HARRISBURG -- The Montgomery County Democratic Committee has called on State Sen. Daylin Leach to resign, saying his behavior since sexual-harassment and assault allegations against him surfaced had “created a divisiveness that threatens party harmony and undermines our cause at a time when we need to be united.”
“Without exaggeration, party members have described your lashing out, lack of judgement and tone deafness, as examples of behavior not becoming a state senator and leader of our party,” said a Thursday letter signed by 38 party leaders, including county chairman Joseph S. Foster, along with several dozen members of the county Democratic committee, several Democratic colleagues in the state legislature, and Congresswoman Madeleine Dean.
Leach responded Friday, declaring in a letter to Democratic county leaders that he “will not resign, under any circumstances.” That letter touted the Democrat’s efforts in the General Assembly and on behalf of the party, and recounted how he had responded to “false accusations of literally the worst kind.”
”Nobody is at their best when they feel attacked,” Leach wrote. “And I am truly sorry for the occasions when I reacted angrily. And while this is not an excuse, my anger was the result of deep personal hurt.”
The party’s letter is sure to deal a crushing political blow to Leach, who is up for reelection next year and whose district falls squarely within Montgomery County. It landed just weeks after the Democratic leaders in neighboring Delaware County, portions of which Leach also represents, also called for the senator to step down.
Other prominent Democrats, including Gov. Tom Wolf and Lt. Gov. John Fetterman, have said Leach should leave public office.
It was unclear what led to the county party’s call for Leach’s resignation. Foster did not return calls. The party had steadfastly stood by Leach since The Inquirer and Daily News reported in late 2017 that eight women and three men claimed the senator behaved inappropriately toward young female campaign staffers and volunteers on multiple occasions between 2008 and 2016.
Since then, a Lehigh County woman has come forward, accusing Leach of luring her into performing oral sex on him in 1991, when she was 17 and he was a lawyer in private practice representing her mother on attempted-murder charges. Senate Democrats last month hired an outside law firm to investigate her allegations. That inquiry is ongoing.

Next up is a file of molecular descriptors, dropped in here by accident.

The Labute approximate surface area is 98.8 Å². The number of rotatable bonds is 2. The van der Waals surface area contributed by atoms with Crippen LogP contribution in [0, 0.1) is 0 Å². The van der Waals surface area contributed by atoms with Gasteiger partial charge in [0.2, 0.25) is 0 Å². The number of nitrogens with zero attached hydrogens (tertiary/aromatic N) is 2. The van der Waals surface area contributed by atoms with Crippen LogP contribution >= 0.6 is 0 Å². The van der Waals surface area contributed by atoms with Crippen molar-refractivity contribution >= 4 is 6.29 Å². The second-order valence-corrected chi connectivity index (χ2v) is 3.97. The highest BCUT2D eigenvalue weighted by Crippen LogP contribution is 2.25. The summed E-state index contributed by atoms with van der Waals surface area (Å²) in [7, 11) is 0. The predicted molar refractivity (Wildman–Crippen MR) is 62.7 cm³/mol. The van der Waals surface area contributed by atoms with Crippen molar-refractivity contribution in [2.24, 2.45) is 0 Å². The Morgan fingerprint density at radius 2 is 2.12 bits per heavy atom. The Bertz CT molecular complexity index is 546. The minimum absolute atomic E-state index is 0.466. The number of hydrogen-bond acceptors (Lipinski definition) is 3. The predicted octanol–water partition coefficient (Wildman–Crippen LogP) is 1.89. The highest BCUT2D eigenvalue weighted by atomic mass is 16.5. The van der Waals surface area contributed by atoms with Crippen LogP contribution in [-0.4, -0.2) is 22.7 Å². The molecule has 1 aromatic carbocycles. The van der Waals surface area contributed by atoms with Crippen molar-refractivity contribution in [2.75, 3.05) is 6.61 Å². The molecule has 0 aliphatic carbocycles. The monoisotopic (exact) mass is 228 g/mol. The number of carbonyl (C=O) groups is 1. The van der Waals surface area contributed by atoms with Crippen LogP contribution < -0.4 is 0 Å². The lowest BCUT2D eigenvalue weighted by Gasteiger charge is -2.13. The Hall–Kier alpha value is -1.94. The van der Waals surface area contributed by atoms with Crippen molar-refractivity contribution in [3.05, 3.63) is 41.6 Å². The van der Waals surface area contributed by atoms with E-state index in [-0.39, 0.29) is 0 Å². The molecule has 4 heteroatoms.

Leach has vehemently denied the accusation. Last month, he sued the woman, Cara Taylor, along with two Philadelphia-area activists, Colleen Kennedy and Gwen Snyder, alleging defamation. The lawsuit has caused controversy -- his critics have said it amounts to political bullying and a brazen move to silence women.
In their letter, Montgomery County Democratic leaders acknowledged Leach’s leadership and championing of progressive issues and causes, long before they were embraced by other Democrats.
They avoided weighing in on the substance of the allegations of harassment and assault, saying that was "for others to decide.”
Instead, they singled out Leach’s behavior in the aftermath of the scandal. Leach has lashed out on social media at several female critics, including Kennedy, whom he called a “truly horrific monster” and “a human wrecking ball of hate." He has since taken down that post.
Leach also took a political swipe at fellow Democratic Sen. Katie Muth of Montgomery County last year, when Muth was running in a hotly contested race for the state Senate. At the time, Leach was angered that Muth, a sexual-assault survivor, had refused to share the stage with him at a political event. He sent a searing email to Foster, calling Muth “a dreadful person” and “a toxic hand grenade,” and suggested that he would work against her candidacy.
In his response to the party’s letter, Leach defended himself by saying he is “pushing back against the propensity of the modern Democratic Party to eat its own, and attack its most progressive leaders. And I am fighting for basic decency in how we treat each other.”
In their letter, Montgomery County Democrats said Leach had created “disruptiveness” in the party. Officeholders, they wrote, have a responsibility to keep the trust of both the people and the party they represent.
“We do not lightly dismiss that trust, but recognize that when behaviors so weigh down that trust as to shatter it to the point of continuous controversy, the damage becomes irreparable," they wrote, adding; "What has been done, cannot now be undone.”